So, that night, we weren't sure what to do. Go to urgent care? Call a family member for advice? We'd already given her enough doses of child's ibuprofen and my wife Amy had run to the store for cough syrup, which in the end helped Bryce stop coughing and she fell asleep around nine that night.

We all slept on it, but it was really stressful because of a pattern my wife and I have -- I defer many parenting decisions to her, even though we've been a team for most of our relationship. Of course she knows this, and so she doesn't expect me to insist on decision making most of the time. But when I do insist, I'm overbearing and aggressive about it; there's no middle ground for me.

I wanted to go to urgent care. She wanted to call a family member for advice. And then Bryce fell asleep.

We discussed it the next morning, because although I have this long-term regressive emotional latency problem, we communicate openly and honestly with each other and really strive to find common ground. I'd argue this has contributed to us being together for 22 years and further cementing our relationship, not driving us apart.

On the way home Bryce started coughing incessantly again and this time I called the Kaiser advice nurse as we drove home. I had to call more than once because of the off-and-on cell reception coming down out of the Sierra Nevadas, but we've had a good run with Kaiser to date and need some definitive advice and action.

We ended up scheduling a doctor appointment in Sacramento, three hours from home, but it was the right move. Bryce was just so sick and pale and coughing nonstop again. The timing was perfect and we got there only a few minutes late. It was also the last primary doctor appointment on a Sunday, so we were so thankful we took it.

But again, the doctor was wrong, and again thank goodness. We did make it home intact and knew that no matter the adult relationship issues we have to work on to improve our relationship as husband and wife, we're parents as well, and that priority superceded any fallibility we have. We will do whatever we have to do to keep our daughters healthy and safe, making mistakes along the way, but always with their ultimate wellbeing in mind. Amen.

Monday, April 1, 2019

For Everyone They Impact

That's when he showed the open wound on the back of his right calf to the cars in front of us. He held a sign that said "NEED BANDAGES PLEASE" with a meek look on his bearded face. He stood in the middle of the median moving from car to car.

My first visceral reaction: disgust and anger. Empathy was no where in sight.

"What's wrong with that guy?" our oldest daughter Beatrice said.

"Don't look, Beatrice," my wife Amy said.

"Look at what?"

"This guy has a big wound on his leg and he's showing it to us all. It's gross and you don't need to see that," Amy said.

"What? What wound?"

"It's like his leg is cut open and you can see his calf muscles," I said.

"Kevin, don't tell her that."

"Gross!"

Beatrice could see, but our youngest Bryce could not. Thank goodness. The left turn lane light changed to a green arrow and we moved past the man, his bad leg turned away from us.

"God, he could lose his leg," Amy said.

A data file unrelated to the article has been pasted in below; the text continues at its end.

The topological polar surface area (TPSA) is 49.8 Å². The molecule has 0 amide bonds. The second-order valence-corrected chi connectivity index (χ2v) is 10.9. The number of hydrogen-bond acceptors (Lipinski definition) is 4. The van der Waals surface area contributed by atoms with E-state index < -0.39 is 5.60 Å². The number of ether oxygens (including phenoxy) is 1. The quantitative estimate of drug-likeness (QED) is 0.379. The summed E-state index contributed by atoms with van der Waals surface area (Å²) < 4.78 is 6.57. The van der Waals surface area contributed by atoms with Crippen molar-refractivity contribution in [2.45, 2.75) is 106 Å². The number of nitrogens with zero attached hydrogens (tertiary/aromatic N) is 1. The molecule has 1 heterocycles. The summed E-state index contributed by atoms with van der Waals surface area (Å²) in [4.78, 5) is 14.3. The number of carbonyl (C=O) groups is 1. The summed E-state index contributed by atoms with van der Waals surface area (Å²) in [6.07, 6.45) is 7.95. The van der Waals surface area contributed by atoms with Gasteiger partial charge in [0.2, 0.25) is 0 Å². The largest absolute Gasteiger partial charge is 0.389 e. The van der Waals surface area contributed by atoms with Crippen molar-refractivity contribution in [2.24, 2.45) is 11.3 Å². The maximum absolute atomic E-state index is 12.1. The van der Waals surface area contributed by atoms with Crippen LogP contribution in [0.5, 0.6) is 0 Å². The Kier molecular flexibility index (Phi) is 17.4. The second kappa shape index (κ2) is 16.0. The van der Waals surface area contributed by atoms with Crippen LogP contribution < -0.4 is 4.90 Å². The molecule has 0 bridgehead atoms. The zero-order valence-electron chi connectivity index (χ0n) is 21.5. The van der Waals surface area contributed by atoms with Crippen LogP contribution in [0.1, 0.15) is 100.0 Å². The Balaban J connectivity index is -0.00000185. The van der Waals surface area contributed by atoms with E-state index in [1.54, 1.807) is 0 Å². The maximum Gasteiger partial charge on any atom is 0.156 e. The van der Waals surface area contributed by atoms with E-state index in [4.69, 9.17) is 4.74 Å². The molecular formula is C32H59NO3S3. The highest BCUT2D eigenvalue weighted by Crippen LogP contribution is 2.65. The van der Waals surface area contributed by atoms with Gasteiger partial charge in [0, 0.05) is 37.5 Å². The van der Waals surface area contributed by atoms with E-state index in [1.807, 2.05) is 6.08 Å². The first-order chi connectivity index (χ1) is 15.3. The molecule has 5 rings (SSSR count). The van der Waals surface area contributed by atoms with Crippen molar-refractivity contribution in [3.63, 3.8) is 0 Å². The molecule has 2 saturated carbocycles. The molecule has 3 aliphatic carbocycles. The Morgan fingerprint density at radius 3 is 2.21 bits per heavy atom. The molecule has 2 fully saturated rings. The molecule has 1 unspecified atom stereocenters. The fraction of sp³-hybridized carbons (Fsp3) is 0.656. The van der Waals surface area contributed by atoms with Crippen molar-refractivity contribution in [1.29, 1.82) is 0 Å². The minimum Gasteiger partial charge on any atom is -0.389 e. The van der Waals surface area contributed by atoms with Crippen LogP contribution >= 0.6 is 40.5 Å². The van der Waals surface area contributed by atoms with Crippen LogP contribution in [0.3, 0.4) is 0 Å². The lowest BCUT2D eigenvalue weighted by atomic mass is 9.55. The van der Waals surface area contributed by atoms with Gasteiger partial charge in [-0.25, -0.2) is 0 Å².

"He should go to urgent care or to one of the emergency rooms. They most likely won't refuse him with an injury like that," I said.

"Maybe he doesn't know any better."

"Sure he does; why do you think he's out here begging for money for supposed bandages with that friggin' leg? It's a sympathy play for drug money."

"Sweetie, he may not know any better. He could be mentally ill. I'm calling the non-emergency line."

And so she did. We kept making our way to the store while she talked with the police department. They said they'd do a wellness check on the guy, and when we went back the same way to continue our errands, he was gone.

Like too many west coast communities these days, the growing acrimony between local community members and people experiencing homelessness seems to be at all-time high. Where we live is no exception. Crime and drug use are quite prevalent near the local unsanctioned encampment where conditions have only worsened over time.

And again, as I've written before, we have a family like many other families in Santa Cruz that we want to keep safe, and with 39 percent of Santa Cruz homeless having psychiatric and emotional health issues, 38 percent suffering from drug and alcohol abuse, and nearly 30 percent being incarcerated for a night in the past year (as of 2017 local stats). Many of us struggle with "not in my backyard" syndrome. Because they are literally in our neighborhood backyards and the city was considering opening transitional encampments in literally our neighborhood backyards.

We continue to educate ourselves as to what's happening in our community and we most certainly understand that this isn't just a housing crisis but a drug and associated crime crisis as well. Not to mention the safety of women and children experiencing homelessness today in our community.

But this guy with the nasty leg, he's somebody's son. He could even be a father himself. We have no idea about his story and the fact that my wife was compassionate enough to call the non-emergency line, was at least something. Maybe others called, too. Giving him money wouldn't have helped; he needed to a wellness check and emergency healthcare. Could he have faked the wound? Maybe, but it looked pretty real to us. And in the end, he's not part of our family anyway.

Yet, on some greater spiritual level, maybe he is.

These crises are escalating in communities like ours at an alarming rate. They are complex and there is no unifying clear solution for everyone they impact. And they most certainly impact everyone, and every family.

Sunday, March 24, 2019